Today investors throw around phrases like "game changer" and "disruptive technology" with reckless abandon. True game changers are an elite group. Think Microsoft. Wal-Mart was a game changer in the retail world, and Starbucks changed the game for coffee drinkers and growers all over the world. No doubt you can think of other good examples.
What about disruptive technology? Disruptive technologies are not necessarily new technologies but are more often applications of technology that disrupt entire markets. The book on fuel cell firms contains chapter after chapter of losses and lackluster performance. But the book is still being written, and advances in fuel cell technology still have the potential for disrupting the energy production market. Which fuel cell companies have survived years of false promise and have the potential to disrupt the markets for energy production today?
Hydrogenics (NASDAQ:HYGS) is a company headquartered in Mississauga, Canada. Does this little company have the technology to disrupt energy markets? Hydrogenics describes itself as "a world leader in engineering and building the technologies required to enable the acceleration of a global power shift ." The shift is happening. Without getting too technical, Hydrogenics is pioneering a Power-to-Gas technology that makes renewable energy such as wind more efficient and practical. Hydrogenics calls Power-to-Gas "the world's most innovative way to store and transport energy." The company holds 121 patents and has 24 patent applications pending. New applications of technology disrupt markets.
Hydrogenics acquired Stuart Energy Systems in 2004. Stuart Energy traces its roots back to 1948 when Alexander T. Stuart started the company with his vision for a hydrogen economy. Stuart was a pioneer in applications of hydrogen technology. Combined with Stuart Energy, Hydrogenics has been working on applications of hydrogen technology for over 60 years.
Hydrogenics has been delivering technology for hydrogen filling stations around the world for over ten years. There are currently 45 facilities across the globe using Hydrogenics technology to meet the needs of hydrogen-based transportation. Look for these numbers to grow. The European Union's "Clean hydrogen in European Cities" project is committed to hydrogen-based public transportation in Europe. This past June, Hydrogenics was awarded a contract to utilize proprietary technology in a hydrogen fueling station under construction in Italy.
Data centers and telecommunications stations require backup power. A Federal Communications Commission mandate calls for at least eight hours of power backup at cell sites. Telecommunications stations are replacing banks of batteries and/or diesel generators used for backup power with fuel-cell technology. Using hydrogen fuel cells not only lowers operating costs, but also offers virtually limitless runtime. The cell tower and data center market for backup power is estimated at $2 billion. The company's products cell themselves. (Sorry I couldn't resist.)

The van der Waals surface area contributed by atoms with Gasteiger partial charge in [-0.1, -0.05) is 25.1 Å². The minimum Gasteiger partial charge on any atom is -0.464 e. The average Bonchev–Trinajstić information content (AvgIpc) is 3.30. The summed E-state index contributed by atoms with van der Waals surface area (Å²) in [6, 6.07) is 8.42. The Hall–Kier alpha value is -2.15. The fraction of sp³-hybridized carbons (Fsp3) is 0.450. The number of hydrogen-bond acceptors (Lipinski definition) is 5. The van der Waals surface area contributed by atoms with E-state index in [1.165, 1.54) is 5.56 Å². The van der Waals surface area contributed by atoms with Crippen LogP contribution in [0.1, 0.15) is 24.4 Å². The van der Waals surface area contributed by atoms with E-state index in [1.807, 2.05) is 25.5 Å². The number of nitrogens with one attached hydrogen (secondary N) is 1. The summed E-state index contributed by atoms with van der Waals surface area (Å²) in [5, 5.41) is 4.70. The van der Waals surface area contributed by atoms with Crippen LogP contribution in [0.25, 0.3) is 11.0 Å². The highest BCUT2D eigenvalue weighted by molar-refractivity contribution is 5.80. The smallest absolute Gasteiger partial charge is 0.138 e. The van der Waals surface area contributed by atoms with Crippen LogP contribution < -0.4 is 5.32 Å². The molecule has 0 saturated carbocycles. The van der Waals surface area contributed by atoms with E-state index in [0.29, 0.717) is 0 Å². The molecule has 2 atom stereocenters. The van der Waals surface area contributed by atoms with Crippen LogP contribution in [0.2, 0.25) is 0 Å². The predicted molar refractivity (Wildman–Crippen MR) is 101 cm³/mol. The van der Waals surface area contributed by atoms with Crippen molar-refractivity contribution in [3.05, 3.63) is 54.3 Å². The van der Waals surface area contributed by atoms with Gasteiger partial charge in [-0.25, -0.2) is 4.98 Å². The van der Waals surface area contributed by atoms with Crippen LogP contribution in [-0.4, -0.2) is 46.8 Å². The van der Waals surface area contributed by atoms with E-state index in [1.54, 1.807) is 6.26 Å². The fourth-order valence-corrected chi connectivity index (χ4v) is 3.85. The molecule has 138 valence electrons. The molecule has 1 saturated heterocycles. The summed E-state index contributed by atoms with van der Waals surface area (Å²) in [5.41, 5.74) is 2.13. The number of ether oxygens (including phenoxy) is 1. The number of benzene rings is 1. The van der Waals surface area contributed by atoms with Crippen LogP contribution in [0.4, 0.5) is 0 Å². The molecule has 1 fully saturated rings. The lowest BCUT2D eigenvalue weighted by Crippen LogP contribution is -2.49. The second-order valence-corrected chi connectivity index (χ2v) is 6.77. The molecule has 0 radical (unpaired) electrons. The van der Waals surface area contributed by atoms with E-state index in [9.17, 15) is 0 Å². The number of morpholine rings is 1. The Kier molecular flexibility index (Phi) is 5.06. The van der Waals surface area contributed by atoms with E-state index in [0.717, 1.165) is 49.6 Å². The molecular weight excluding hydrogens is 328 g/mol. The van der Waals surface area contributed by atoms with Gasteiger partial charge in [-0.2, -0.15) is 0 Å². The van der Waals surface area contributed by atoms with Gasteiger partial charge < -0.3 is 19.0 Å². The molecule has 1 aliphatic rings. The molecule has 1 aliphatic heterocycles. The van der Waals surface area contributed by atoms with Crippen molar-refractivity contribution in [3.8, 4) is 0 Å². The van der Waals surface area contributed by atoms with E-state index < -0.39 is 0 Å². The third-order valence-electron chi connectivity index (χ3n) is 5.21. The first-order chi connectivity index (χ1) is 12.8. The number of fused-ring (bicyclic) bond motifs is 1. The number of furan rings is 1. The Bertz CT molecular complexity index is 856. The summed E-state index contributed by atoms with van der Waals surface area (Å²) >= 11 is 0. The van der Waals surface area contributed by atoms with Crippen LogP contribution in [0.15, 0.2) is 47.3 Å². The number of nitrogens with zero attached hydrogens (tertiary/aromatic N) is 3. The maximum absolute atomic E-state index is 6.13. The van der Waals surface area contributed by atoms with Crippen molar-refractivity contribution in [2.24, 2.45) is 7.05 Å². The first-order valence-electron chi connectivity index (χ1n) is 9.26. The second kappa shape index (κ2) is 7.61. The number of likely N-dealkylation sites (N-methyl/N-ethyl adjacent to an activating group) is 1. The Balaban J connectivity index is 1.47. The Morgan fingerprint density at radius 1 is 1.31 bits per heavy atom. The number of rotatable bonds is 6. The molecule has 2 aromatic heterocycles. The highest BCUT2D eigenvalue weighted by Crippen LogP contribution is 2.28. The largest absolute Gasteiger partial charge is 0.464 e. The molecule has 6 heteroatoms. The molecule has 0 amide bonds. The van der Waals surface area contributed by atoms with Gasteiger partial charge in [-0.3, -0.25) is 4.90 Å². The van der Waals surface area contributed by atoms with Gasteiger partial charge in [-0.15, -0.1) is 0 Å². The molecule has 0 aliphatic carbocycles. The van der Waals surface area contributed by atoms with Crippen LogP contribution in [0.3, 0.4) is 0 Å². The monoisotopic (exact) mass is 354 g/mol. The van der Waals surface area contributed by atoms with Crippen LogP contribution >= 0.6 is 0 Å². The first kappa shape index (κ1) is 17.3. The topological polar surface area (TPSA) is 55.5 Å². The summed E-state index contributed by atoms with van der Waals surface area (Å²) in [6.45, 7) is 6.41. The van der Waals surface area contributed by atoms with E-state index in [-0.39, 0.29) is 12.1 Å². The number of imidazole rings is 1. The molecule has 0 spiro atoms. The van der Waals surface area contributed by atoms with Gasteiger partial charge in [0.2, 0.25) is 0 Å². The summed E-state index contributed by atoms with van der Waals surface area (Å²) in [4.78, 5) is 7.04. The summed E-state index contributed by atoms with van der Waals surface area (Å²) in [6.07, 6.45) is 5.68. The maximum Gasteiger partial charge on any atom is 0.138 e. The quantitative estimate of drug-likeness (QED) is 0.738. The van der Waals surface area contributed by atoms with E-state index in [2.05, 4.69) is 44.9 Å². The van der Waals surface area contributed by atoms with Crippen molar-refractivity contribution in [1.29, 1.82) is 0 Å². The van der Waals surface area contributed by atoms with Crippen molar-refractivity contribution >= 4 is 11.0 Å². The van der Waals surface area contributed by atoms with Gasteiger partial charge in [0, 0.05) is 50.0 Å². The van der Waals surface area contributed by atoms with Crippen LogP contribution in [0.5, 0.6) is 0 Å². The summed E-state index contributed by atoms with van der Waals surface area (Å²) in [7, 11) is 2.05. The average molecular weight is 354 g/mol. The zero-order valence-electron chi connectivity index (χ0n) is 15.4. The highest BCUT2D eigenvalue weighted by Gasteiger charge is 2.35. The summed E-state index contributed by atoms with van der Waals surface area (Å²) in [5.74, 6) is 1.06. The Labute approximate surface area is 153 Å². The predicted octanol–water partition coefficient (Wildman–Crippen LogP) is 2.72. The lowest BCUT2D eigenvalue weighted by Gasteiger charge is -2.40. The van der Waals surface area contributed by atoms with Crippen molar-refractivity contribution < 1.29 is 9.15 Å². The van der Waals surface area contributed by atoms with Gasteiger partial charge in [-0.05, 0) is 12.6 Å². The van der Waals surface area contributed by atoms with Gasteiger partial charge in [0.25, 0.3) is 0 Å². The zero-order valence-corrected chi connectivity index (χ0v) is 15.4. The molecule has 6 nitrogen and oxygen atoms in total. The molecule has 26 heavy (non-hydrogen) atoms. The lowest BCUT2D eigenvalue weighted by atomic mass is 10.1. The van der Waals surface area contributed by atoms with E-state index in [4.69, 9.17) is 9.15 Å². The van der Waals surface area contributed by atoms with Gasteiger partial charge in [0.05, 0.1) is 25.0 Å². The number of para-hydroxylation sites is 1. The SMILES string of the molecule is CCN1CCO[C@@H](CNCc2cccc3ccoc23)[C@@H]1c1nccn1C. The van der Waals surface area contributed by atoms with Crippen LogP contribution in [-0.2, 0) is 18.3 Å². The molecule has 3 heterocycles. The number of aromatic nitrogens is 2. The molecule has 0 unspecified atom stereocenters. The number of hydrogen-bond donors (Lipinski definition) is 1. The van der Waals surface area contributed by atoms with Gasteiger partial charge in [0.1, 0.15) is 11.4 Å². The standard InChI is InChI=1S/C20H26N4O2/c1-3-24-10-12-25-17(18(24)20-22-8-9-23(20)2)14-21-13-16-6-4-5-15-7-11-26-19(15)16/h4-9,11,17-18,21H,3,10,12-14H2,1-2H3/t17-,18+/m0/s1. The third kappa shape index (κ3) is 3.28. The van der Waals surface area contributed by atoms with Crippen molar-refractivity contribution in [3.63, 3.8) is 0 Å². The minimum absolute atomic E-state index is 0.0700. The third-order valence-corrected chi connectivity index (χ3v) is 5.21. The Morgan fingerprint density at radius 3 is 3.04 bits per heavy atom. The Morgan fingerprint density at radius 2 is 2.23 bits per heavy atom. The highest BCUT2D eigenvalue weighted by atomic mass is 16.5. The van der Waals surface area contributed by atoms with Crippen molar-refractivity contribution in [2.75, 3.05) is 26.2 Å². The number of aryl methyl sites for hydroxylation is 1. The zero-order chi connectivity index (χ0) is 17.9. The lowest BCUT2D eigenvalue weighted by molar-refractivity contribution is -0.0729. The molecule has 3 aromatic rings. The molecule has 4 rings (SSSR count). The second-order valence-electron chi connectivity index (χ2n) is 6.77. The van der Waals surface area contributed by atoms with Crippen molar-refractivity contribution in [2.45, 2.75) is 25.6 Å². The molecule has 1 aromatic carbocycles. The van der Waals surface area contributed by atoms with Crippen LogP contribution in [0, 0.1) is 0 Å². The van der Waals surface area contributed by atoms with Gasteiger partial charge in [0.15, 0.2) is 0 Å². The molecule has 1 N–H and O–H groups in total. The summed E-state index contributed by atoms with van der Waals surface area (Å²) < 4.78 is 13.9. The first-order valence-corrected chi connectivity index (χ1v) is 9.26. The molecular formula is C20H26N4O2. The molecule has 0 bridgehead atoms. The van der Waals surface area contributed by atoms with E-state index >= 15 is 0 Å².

Here is where the story really gets interesting. The fuel cell companies have been losing money for decades. Last year, Ballard Power (NASDAQ:BLDP) lost $18.5 million on revenue of $59.2 million. Fuel Cell Energy (NASDAQ:FCEL) lost $38.7 million on revenue of $120.6 million. Hydrogenics lost $12.6 million on revenue of $31.8 million. While all three companies are showing healthy increases in revenue this year, Hydrogenics is alone in expecting to turn a profit when revenue reaches $50 million. The company closed out 2012 with $16.8 million in cash and almost no debt. According to CEO Daryl Wilson, "We remain on track to become profitable at around $50 million of revenue run rate and believe that 30% gross margins are clearly achievable as we reach that revenue level."
Just last month, the Governors of eight states announced an initiative to put 3.3 million zero emissions vehicles on the road in the next twelve years. In California Hydrogenics has built 12 fueling stations and services eight active stations.
Last year, Europe's largest gas and integrated energy utility known as E.ON contracted with Hydrogenics to develop a Power-to-Gas facility in Europe. In June of this year the two megawatt energy storage facility went "live." A second facility is currently under construction in Hamburg. Six month 2013 revenue of $22.1 million was up 58% over 2012.
The National Fuel Cell Research Center (NFCRC) is currently evaluating the operation of a Hydrogenics HomeFueler prototype. The HomeFueler could be located at a residence to support the operation of 1-2 hydrogen powered automobiles. An individual hydrogen fueling system could hasten the introduction of fuel cell vehicles by eliminating the need for a "hydrogen highway" with large fueling stations.
The American Society of Civil Engineers reports that the U.S. needs to invest $11 billion a year over the next seven years in electricity infrastructure to meet the needs of business and avoid troublesome blackouts. While this is only an estimate, you get the idea. As global warming becomes impossible to ignore, cleaner sources of energy will be at center stage. Whether it is the hydrogen highway or the path to renewable energy sources, Hydrogenics has been on this road since 1948. This could be the start of an exciting ride for the little company from Mississauga.